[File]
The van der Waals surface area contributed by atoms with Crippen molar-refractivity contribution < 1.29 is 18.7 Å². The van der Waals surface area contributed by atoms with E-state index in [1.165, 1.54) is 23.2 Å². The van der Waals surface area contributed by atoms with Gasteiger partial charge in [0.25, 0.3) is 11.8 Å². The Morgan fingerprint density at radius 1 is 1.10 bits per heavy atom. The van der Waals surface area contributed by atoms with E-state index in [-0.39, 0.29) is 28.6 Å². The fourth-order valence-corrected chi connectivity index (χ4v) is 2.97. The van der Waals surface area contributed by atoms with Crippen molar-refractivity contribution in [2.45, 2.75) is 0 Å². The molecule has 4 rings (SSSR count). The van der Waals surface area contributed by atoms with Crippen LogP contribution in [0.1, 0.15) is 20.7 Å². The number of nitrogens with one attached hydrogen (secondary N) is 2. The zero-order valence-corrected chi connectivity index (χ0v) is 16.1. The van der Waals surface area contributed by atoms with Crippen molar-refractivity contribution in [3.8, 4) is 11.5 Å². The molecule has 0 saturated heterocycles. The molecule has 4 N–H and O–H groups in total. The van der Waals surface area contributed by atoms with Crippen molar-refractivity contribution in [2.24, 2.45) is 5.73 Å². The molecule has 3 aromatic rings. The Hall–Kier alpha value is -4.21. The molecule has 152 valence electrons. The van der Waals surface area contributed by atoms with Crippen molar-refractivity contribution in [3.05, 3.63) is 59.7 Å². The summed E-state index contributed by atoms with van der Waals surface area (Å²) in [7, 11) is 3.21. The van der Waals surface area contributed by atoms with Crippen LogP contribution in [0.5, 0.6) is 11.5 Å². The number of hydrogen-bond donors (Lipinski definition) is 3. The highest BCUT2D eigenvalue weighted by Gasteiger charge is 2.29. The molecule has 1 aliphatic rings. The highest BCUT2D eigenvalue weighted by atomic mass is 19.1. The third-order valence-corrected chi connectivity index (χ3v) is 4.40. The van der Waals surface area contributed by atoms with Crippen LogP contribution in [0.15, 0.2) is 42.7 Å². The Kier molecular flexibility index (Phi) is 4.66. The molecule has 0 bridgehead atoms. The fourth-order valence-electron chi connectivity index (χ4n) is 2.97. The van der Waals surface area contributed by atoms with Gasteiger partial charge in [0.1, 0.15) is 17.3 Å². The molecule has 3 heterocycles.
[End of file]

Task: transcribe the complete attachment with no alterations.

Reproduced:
The van der Waals surface area contributed by atoms with Crippen molar-refractivity contribution < 1.29 is 18.7 Å². The van der Waals surface area contributed by atoms with E-state index in [1.165, 1.54) is 23.2 Å². The van der Waals surface area contributed by atoms with Gasteiger partial charge in [0.25, 0.3) is 11.8 Å². The Morgan fingerprint density at radius 1 is 1.10 bits per heavy atom. The van der Waals surface area contributed by atoms with E-state index in [-0.39, 0.29) is 28.6 Å². The fourth-order valence-corrected chi connectivity index (χ4v) is 2.97. The van der Waals surface area contributed by atoms with Crippen molar-refractivity contribution in [2.45, 2.75) is 0 Å². The molecule has 4 rings (SSSR count). The van der Waals surface area contributed by atoms with Crippen LogP contribution in [0.1, 0.15) is 20.7 Å². The number of nitrogens with one attached hydrogen (secondary N) is 2. The zero-order valence-corrected chi connectivity index (χ0v) is 16.1. The van der Waals surface area contributed by atoms with Crippen molar-refractivity contribution in [3.8, 4) is 11.5 Å². The molecule has 0 saturated heterocycles. The molecule has 4 N–H and O–H groups in total. The van der Waals surface area contributed by atoms with Crippen molar-refractivity contribution in [2.24, 2.45) is 5.73 Å². The molecule has 3 aromatic rings. The Hall–Kier alpha value is -4.21. The molecule has 152 valence electrons. The van der Waals surface area contributed by atoms with Crippen molar-refractivity contribution in [3.05, 3.63) is 59.7 Å². The summed E-state index contributed by atoms with van der Waals surface area (Å²) in [7, 11) is 3.21. The van der Waals surface area contributed by atoms with Crippen LogP contribution in [0.5, 0.6) is 11.5 Å². The number of hydrogen-bond donors (Lipinski definition) is 3. The highest BCUT2D eigenvalue weighted by Gasteiger charge is 2.29. The molecule has 1 aliphatic rings. The highest BCUT2D eigenvalue weighted by atomic mass is 19.1. The third-order valence-corrected chi connectivity index (χ3v) is 4.40. The van der Waals surface area contributed by atoms with Crippen LogP contribution in [0.15, 0.2) is 42.7 Å². The Kier molecular flexibility index (Phi) is 4.66. The molecule has 0 bridgehead atoms. The fourth-order valence-electron chi connectivity index (χ4n) is 2.97. The van der Waals surface area contributed by atoms with Gasteiger partial charge in [0.1, 0.15) is 17.3 Å². The molecule has 3 heterocycles.